Zoptarelin doxorubicin

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Zoptarelin doxorubicin
Zoptarelin doxorubicin.svg
Systematic (IUPAC) name
[2-[(2S,4S)-4-[(2R,4S,5S,6S)-4-amino-5-hydroxy-6-methyl-tetrahydropyran-2-yl]oxy-2,5,12-trihydroxy-7-methoxy-6,11-dioxo-3,4-dihydro-1H-tetracen-2-yl]-2-oxo-ethyl] 5-[[(5R)-6-[[(1S)-1-[[(1S)-1-[(2S)-2-[(2-amino-2-oxo-ethyl)carbamoyl]pyrrolidine-1-carbonyl]-4-guanidino-butyl]carbamoyl]-3-methyl-butyl]amino]-5-[[(2S)-2-[[(2S)-3-hydroxy-2-[[(2S)-2-[[(2S)-3-(1H-imidazol-5-yl)-2-[[(2S)-5-oxopyrrolidine-2-carbonyl]amino]propanoyl]amino]-3-(1H-indol-3-yl)propanoyl]amino]propanoyl]amino]-3-(4-hydroxyphenyl)propanoyl]amino]-6-oxo-hexyl]amino]-5-oxo-pentanoate
Clinical data
Legal status
  • Investigational
ATC code None
PubChem CID 16134409
ChemSpider 17290938
Synonyms AN-152; AEZS-108
Chemical data
Formula C91H117N19O26 
Molecular mass 1893.01 g/mol

Zoptarelin doxorubicin consists of doxorubicin linked to a small peptide agonist to the luteinizing hormone-releasing hormone (LHRH) receptor.[1] It has been developed as a potential treatment for a number of human cancers. The LHRH receptor is aberrantly present on the cell surface of approximately 80% of endometrial and ovarian cancers, 86% of prostate cancers and about 50% of breast cancers. Whereas in normal tissues, expression of this receptor is mainly confined to the pituitary gland, reproductive organs and hematopoietic stem cells. To a lesser extent the LHRH receptor is also found on the surface of bladder, colorectal, and pancreatic cancers, sarcomas, lymphomas, melanomas, and renal cell carcinomas.[2]

The proposed method of action is that upon administration zoptarelin doxorubicin binds to the LHRH receptor and is subsequently internalized, concentrating the toxic doxorubicin within cancer cells and the small subset of normal tissues, as opposed to the completely systemic distribution observed with untargeted chemotherapeutics. The specific targeting of the doxorubicin to LHRH receptor bearing cells is also proposed to reduce the cardiotoxicity observed in the administration of unconjugated doxorubicin.

Zoptarelin doxorubicin is also known as AEZS-108 (previously AN-152).

Zoptarelin doxorubicin was developed by Andrew V. Schally while at the Tulane University School of Medicine, New Orleans and subsequently at the Sylvester Comprehensive Cancer Center, University of Miami.

The U.S. Food and Drug Administration (FDA) has granted it orphan drug status for ovarian cancer and endometrial cancer.

Clinical trials[edit]

Promising results have been reported from a phase II clinical trial for ovarian cancer[3] and endometrial cancer.[4] Phase II trials have also been undertaken for prostate, breast and bladder cancer, although no results for these trials have been reported in peer-reviewed literature. A phase I trial in prostate cancer indicated that nine out ten evaluable patients achieved disease stabilization through administration of zoptarelin doxorubicin.[5]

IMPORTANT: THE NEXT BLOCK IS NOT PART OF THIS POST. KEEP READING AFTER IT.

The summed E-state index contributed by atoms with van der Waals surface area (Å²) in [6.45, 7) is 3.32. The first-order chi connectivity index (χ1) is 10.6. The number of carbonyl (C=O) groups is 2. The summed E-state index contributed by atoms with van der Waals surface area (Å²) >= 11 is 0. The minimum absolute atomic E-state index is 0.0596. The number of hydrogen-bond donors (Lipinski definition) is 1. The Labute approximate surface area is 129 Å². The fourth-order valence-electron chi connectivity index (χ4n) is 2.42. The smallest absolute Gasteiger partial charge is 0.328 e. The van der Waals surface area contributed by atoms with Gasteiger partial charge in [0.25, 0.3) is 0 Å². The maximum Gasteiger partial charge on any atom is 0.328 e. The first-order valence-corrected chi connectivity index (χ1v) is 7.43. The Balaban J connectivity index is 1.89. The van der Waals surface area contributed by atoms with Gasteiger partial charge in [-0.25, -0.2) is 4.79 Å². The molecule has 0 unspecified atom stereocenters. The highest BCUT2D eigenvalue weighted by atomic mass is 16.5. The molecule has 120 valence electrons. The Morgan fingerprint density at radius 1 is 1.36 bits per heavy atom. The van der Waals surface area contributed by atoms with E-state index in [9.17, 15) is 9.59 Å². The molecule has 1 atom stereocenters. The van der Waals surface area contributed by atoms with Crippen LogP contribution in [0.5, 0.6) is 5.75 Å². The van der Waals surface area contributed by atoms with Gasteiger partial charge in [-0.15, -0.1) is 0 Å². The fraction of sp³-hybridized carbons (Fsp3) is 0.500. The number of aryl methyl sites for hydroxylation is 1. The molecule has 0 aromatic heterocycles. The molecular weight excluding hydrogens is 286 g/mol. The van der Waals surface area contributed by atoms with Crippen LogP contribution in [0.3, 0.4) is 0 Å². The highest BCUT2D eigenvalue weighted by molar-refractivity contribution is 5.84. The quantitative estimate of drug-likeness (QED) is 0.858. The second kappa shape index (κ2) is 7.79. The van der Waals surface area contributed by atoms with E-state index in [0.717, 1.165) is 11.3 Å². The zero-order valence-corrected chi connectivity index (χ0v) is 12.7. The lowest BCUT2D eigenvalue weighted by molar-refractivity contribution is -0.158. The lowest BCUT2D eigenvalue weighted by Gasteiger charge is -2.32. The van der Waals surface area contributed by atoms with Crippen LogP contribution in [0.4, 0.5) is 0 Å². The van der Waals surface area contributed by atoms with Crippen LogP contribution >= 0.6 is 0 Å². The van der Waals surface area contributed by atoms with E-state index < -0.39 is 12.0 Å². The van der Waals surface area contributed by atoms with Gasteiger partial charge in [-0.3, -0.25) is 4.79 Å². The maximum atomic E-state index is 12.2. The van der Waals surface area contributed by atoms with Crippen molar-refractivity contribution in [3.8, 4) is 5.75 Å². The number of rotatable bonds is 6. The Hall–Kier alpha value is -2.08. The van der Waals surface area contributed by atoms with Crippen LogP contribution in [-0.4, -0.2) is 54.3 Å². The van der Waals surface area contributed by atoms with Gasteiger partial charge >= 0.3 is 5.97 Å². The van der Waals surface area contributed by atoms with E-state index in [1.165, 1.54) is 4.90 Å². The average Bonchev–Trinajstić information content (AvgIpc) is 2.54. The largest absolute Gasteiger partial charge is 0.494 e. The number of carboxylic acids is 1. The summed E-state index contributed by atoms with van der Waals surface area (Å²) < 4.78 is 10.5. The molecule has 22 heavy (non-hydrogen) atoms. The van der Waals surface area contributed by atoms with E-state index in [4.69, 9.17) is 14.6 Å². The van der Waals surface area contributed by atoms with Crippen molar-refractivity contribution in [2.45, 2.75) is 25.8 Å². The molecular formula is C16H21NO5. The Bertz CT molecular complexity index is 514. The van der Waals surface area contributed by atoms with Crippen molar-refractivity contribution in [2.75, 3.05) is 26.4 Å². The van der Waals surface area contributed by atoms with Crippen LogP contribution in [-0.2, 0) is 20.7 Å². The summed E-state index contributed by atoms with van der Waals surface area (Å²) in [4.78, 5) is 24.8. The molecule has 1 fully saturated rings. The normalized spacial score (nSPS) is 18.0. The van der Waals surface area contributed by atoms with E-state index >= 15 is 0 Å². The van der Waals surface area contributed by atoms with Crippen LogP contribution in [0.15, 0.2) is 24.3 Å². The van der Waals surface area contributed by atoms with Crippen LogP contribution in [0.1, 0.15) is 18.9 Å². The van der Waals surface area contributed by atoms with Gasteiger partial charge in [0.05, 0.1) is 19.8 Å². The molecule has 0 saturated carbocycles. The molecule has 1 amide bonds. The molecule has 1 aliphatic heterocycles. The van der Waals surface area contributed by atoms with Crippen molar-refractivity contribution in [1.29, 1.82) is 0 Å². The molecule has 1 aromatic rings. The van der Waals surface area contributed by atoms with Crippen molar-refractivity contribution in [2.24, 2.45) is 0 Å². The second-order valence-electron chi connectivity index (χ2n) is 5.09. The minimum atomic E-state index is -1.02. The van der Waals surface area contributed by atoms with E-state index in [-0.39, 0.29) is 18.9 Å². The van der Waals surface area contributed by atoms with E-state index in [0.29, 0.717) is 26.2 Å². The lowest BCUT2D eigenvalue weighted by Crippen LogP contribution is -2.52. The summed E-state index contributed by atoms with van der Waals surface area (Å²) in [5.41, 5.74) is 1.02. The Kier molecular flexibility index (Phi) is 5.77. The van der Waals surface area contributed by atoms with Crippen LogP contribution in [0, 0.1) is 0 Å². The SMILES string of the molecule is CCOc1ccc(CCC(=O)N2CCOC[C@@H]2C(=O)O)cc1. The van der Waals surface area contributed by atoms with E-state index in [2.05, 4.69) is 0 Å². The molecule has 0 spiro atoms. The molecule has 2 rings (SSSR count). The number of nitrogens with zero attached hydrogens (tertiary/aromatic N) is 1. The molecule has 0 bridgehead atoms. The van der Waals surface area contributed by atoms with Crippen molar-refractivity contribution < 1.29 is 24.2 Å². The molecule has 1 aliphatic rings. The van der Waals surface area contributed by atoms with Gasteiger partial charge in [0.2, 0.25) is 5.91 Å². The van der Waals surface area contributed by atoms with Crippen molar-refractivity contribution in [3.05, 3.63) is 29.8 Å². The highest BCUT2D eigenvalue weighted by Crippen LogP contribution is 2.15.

A phase III trial for endometrial cancer was initiated in April 2013 and it the primary completion date is estimated to be December 2015.[6]


  1. ^ Rékási, Z; Szöke, B; Nagy, A; Groot, K; Rékási, E. S.; Schally, A. V. (1993). "Effect of luteinizing hormone-releasing hormone analogs containing cytotoxic radicals on the function of rat pituitary cells: Tests in a long term superfusion system". Endocrinology 132 (5): 1991–2000. doi:10.1210/endo.132.5.8477650. PMID 8477650.  edit
  2. ^ Engel, J; Emons, G; Pinski, J; Schally, A. V. (2012). "AEZS-108 : A targeted cytotoxic analog of LHRH for the treatment of cancers positive for LHRH receptors". Expert Opinion on Investigational Drugs 21 (6): 891–9. doi:10.1517/13543784.2012.685128. PMID 22577891.  edit
  3. ^ Emons, G; Gorchev, G; Sehouli, J; Wimberger, P; Stähle, A; Hanker, L; Hilpert, F; Sindermann, H; Gründker, C; Harter, P (2014). "Efficacy and safety of AEZS-108 (INN: Zoptarelin doxorubicin acetate) an LHRH agonist linked to doxorubicin in women with platinum refractory or resistant ovarian cancer expressing LHRH receptors: A multicenter phase II trial of the ago-study group (AGO GYN 5)". Gynecologic Oncology 133 (3): 427–32. doi:10.1016/j.ygyno.2014.03.576. PMID 24713545.  edit
  4. ^ Emons, G; Gorchev, G; Harter, P; Wimberger, P; Stähle, A; Hanker, L; Hilpert, F; Beckmann, M. W.; Dall, P; Gründker, C; Sindermann, H; Sehouli, J (2014). "Efficacy and safety of AEZS-108 (LHRH agonist linked to doxorubicin) in women with advanced or recurrent endometrial cancer expressing LHRH receptors: A multicenter phase 2 trial (AGO-GYN5)". International Journal of Gynecological Cancer 24 (2): 260–5. doi:10.1097/IGC.0000000000000044. PMC 3921259. PMID 24418927.  edit
  5. ^ Liu, S. V.; Tsao-Wei, D. D.; Xiong, S; Groshen, S; Dorff, T. B.; Quinn, D. I.; Tai, Y. C.; Engel, J; Hawes, D; Schally, A. V.; Pinski, J (2014). "Phase I, Dose-Escalation Study of the Targeted Cytotoxic LHRH Analog AEZS-108 in Patients with Castration- and Taxane-Resistant Prostate Cancer". Clinical Cancer Research. doi:10.1158/1078-0432.CCR-14-0489. PMID 25278449.  edit
  6. ^ Clinicaltrials.gov identifier NCT01767155